Rabbi shot in Jerusalem increases clashes

Palestinian president Mahmoud Abbas has condemned the Israeli closure of the al-Aqsa mosque compound as a “declaration of war”, while clashes raged in east Jerusalem after Israeli police shot dead a Palestinian man suspected of shooting and wounding a far-right rabbi.

Israel temporarily shutdown the flashpoint religious shrine on Thursday in what police called a temporary measure aimed at calming tempers following Wednesday’s shooting of Yehuda Glick, which they called an attempted assassination.

The rabbi survived the attack, and the hospital where he was being treated said he was in a serious but stable condition. Continue reading Rabbi shot in Jerusalem increases clashes

West Africa’s Ebola crisis and IMF

In recent months, as the spreading Ebola emergency took center stage in Washington, the World Bank and International Monetary Fund (IMF) have pledged $530 million to help Guinea, Liberia, and Sierra Leone. And in October, at a special session with African leaders on Ebola during the IMF/World Bank annual meetings in Washington, DC, IMF Managing Director Christine Lagarde said that in addition the aid, the IMF would depart from its notorious budget austerity, and actually allow the hard-hit west African nations to increase their budget deficits: “We don’t normally say this!” she emphasized. To which the Guinean president, Alpha Condé, responded, “I’m extremely pleased to hear the IMF Managing Director [say]… that we can increase our deficit, which is quite a change from the usual narrative.” Continue reading West Africa’s Ebola crisis and IMF

Only The Longest Thread – An immersive and riveting journey through the Eureka moments in Physics

Longest Threads BookTasneem Zehra Husain is a writer, educator, and Pakistan’s first female string theorist. She holds a PhD from Stockholm University and did post-doctoral research at Harvard University. Husain is fascinated by scientific theories, how we engage with them, and how they change us. She explores these themes in her fiction and nonfiction writing, her popular talks, and the educational workshops she conducts for science teachers. Husain is actively involved in science outreach, and frequently delivers talks about theoretical physics to students and lay audiences. She lives in Cambridge, Massachusetts.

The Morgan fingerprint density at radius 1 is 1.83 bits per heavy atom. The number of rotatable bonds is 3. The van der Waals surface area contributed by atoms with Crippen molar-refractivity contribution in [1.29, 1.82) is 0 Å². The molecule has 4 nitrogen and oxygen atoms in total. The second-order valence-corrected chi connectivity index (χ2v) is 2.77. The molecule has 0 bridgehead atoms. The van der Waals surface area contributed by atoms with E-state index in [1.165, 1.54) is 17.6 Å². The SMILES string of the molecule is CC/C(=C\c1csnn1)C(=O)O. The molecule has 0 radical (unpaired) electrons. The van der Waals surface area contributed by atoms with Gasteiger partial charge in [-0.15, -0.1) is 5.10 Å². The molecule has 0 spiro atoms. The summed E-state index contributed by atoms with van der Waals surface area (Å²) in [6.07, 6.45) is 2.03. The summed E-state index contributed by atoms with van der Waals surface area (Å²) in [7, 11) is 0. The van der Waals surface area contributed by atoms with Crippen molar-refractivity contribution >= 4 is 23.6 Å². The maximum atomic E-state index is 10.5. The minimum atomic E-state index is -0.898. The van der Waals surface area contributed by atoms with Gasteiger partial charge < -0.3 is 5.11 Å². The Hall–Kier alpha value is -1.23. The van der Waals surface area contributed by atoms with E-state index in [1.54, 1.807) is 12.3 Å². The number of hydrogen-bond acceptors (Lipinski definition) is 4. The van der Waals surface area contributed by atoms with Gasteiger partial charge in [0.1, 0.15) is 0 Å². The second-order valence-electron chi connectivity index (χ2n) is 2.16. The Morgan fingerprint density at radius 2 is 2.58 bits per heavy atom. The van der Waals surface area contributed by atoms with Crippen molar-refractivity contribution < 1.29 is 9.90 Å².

Book Review:

Tasneem’s debut popular science novel Only The Longest Thread is now available for preorder. Only The Longest Thread is an immersive and riveting journey through the Eureka moments in Physics – from Newton’s Principia to the Higgs Boson. A series of historical novellas, set against a tapestry of a budding present day romance, transports you back in time to experience discoveries as they unfold. Even though this is primarily a work of science writing, the book is replete with lyrical beauty and compelling fiction. If you ever had an interest in Physics or enjoy quality prose, I strongly recommend it.

Continue reading Only The Longest Thread – An immersive and riveting journey through the Eureka moments in Physics

Israel buying Palestinian property thru UAE

The United Arab Emirates has played a big role in selling the houses of Arabs in Silwan, south of Al-Aqsa Mosque, to Israeli settlement construction companies, a senior member of the Islamic Movement has revealed.

In an interview with Al-Quds news channel, the vice chairman of the Islamic Movement in Israel Sheikh Kamal Khatib said: “Perhaps the coming days will reveal more. One should mention however, that a large sum of money was transferred from the UAE to a Palestinian bank and that bags of money were handed over to approximately 34 families who owned apartments in Silwan.” Continue reading Israel buying Palestinian property thru UAE

Saudi women’s eyes are too tempting for Saudi Arabia’s religious police

Saudi Arabia has announced that it has the right to cover women’s eyes—‘especially the tempting ones.’
“I love the looks of you, the lure of you
The sweet of you, and the pure of you
The eyes, the arms, and the mouth of you
The east, west, north, and the south of you”
—Cole PorterIt’s a safe bet that Sheikh Motlab al Nabet, spokesman of Saudi Arabia’s religious police, isn’t a fan of Cole Porter. “The lure of you” is precisely why Nabet announced yesterday that the Committee for the Promotion of Virtue and the Prevention of Vice will cover any women’s eyes that are deemed “tempting.” “The men of the committee will interfere to force women to cover their eyes, especially the tempting ones” he said. “[We] have the right to do so.”